ESG Q&A: The role of financial regulators in treating climate change as a systemic risk
Climate change is an issue of growing concern to investors, who increasingly are factoring climate data into their analysis. CFA Institute is contributing to the conversation around climate data with the September publication of its report “Climate Change Analysis in the Investment Process.” One of the most important issues surrounding climate change for financial professionals is the policy response regulators and policymakers make around such issues as climate change data transparency and quality.
The recent Ceres report, “Addressing Climate Change as a Systemic Risk: A Call to Action for U.S. Financial Regulators,” speaks to some of the issues about climate change analysis that are most important to investors. The report outlines how US financial regulators can act on climate change as a systemic risk. It provides more than 50 recommendations for key financial regulators to adopt.
I recently talked to Veena Ramani, author of the report and senior program director of Capital Markets Systems at Ceres.
How did this report come about, how was it conceived of, and what was the timeline from conception to publication?
The inspiration for this report and our dedicated initiative to get US financial regulators to address and act on climate as a systemic financial risk dates back to the Intergovernmental Panel on Climate Change Special Report on Global Warming of 1.5°C, which was released in 2018. That report sounded the alarm bell that we had a little over a decade to act, and act with ambition, before the impacts of climate change became irreversible. We at Ceres recognized that we needed to invest new resources to engage those critical capital market actors whose efforts would cause markets to price in climate risk at scale.
The report is about the systemic risks brought about by climate change. I highly encourage people to read the report, but could you give us a summary of what you found?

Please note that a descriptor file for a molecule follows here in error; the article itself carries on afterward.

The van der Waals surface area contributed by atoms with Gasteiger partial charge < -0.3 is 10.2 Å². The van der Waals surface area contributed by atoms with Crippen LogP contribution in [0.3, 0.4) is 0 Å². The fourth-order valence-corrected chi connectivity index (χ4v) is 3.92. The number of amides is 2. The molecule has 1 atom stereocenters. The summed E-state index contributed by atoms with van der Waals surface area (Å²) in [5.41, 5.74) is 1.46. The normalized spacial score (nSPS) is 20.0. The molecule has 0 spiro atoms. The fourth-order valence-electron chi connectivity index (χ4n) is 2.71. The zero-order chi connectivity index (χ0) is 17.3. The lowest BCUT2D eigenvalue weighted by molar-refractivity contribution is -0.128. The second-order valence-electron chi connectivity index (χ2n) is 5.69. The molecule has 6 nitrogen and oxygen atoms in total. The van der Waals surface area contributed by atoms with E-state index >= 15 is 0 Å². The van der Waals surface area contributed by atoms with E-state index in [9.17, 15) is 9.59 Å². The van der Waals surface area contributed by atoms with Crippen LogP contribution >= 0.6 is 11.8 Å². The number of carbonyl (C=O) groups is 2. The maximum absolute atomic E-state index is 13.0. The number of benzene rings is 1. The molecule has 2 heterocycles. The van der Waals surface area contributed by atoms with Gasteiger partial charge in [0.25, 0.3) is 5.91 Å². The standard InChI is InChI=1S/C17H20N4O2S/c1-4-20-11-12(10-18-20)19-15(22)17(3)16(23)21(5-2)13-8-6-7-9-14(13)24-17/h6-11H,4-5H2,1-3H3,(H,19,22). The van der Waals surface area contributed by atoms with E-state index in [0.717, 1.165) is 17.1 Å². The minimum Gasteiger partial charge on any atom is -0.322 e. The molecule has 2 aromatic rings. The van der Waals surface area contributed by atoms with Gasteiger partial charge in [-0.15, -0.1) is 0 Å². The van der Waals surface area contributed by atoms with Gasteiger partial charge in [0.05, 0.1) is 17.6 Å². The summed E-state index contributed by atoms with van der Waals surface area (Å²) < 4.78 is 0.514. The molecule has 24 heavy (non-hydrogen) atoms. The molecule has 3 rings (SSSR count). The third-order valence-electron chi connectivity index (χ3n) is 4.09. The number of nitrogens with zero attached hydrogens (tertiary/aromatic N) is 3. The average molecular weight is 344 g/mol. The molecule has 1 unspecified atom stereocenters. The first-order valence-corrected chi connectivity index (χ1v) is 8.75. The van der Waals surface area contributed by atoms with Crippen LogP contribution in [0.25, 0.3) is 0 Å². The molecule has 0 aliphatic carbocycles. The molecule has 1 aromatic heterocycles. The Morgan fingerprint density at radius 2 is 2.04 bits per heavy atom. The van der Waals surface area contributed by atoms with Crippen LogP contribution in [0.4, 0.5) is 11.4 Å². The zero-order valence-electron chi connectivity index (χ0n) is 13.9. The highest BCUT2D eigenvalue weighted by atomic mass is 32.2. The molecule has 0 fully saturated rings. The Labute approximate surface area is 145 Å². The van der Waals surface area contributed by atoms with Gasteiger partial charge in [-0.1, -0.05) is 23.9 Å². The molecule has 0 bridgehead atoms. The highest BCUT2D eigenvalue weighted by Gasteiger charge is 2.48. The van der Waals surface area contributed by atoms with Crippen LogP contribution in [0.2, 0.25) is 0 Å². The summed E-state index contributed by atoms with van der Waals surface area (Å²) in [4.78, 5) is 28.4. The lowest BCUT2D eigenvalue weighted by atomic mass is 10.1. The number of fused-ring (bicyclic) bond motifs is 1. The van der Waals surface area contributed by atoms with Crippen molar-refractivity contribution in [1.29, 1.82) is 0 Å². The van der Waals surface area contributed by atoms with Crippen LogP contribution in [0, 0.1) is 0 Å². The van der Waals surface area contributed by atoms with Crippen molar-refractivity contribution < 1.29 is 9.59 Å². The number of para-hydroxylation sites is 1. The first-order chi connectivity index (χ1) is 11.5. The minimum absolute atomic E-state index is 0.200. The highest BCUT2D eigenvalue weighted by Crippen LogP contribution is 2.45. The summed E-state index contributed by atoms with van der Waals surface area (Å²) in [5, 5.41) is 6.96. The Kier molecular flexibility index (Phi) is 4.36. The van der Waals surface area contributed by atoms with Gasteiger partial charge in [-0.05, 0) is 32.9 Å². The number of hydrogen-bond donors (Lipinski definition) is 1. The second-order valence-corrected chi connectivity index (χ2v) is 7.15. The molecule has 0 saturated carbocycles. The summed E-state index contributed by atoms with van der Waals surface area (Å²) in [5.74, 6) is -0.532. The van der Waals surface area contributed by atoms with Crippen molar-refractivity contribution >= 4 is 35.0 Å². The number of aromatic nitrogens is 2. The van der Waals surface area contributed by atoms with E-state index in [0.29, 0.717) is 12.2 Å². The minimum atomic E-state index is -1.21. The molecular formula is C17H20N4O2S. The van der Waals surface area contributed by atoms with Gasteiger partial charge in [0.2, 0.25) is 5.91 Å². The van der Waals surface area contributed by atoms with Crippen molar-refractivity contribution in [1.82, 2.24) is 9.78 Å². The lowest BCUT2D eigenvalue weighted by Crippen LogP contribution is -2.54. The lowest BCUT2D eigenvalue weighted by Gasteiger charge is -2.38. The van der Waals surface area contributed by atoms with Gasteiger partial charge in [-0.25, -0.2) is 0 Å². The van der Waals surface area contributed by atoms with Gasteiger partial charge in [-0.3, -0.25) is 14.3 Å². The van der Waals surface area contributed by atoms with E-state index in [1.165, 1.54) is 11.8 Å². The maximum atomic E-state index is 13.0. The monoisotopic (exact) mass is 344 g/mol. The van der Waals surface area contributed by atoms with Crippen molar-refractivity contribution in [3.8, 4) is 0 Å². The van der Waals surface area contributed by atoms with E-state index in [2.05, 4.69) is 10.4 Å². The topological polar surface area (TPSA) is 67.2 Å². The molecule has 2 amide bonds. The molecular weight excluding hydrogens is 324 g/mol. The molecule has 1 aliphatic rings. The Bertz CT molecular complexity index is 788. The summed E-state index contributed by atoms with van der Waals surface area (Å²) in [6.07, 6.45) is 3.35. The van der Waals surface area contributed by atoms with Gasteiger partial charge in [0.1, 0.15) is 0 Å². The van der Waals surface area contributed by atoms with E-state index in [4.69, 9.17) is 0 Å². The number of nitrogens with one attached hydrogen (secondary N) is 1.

The report finds that climate change threatens the stability and competitiveness of US financial markets. It explores the physical risks of climate change, the economic risks associated with being on the wrong side of a global zero-carbon transition, and the socioeconomic and productivity risks of a warming world. What’s more, it focuses on the ways these risks can combine and compound to wreak havoc on our economic system.
It finds that financial regulators have the responsibility to better understand and protect financial markets from those risks. It also provides an overview of what other regulatory bodies and central banks around the world are doing to act on climate change, and recommends more than 50 key actions US financial regulators can take right now to act on climate — actions that already fall well within their existing mandate.
This report is targeted at regulators in the United States. Although I think this will be a great resource for investors. What would you want investors to take away from this report?
The big takeaway for investors is that climate change is a material and systemic risk to markets. Investors should be aware of these risks, and they should push for regulators to understand them and to supervise in a way that manages them. Many investors are already acting. Earlier this year, investors with nearly $1 trillion in assets under management wrote to the heads of the Fed, the SEC, the FDIC, and other regulatory agencies, urging them to consider the climate impacts of their decisions, to act on climate change as a systemic financial risk, and to heed the recommendations of our report.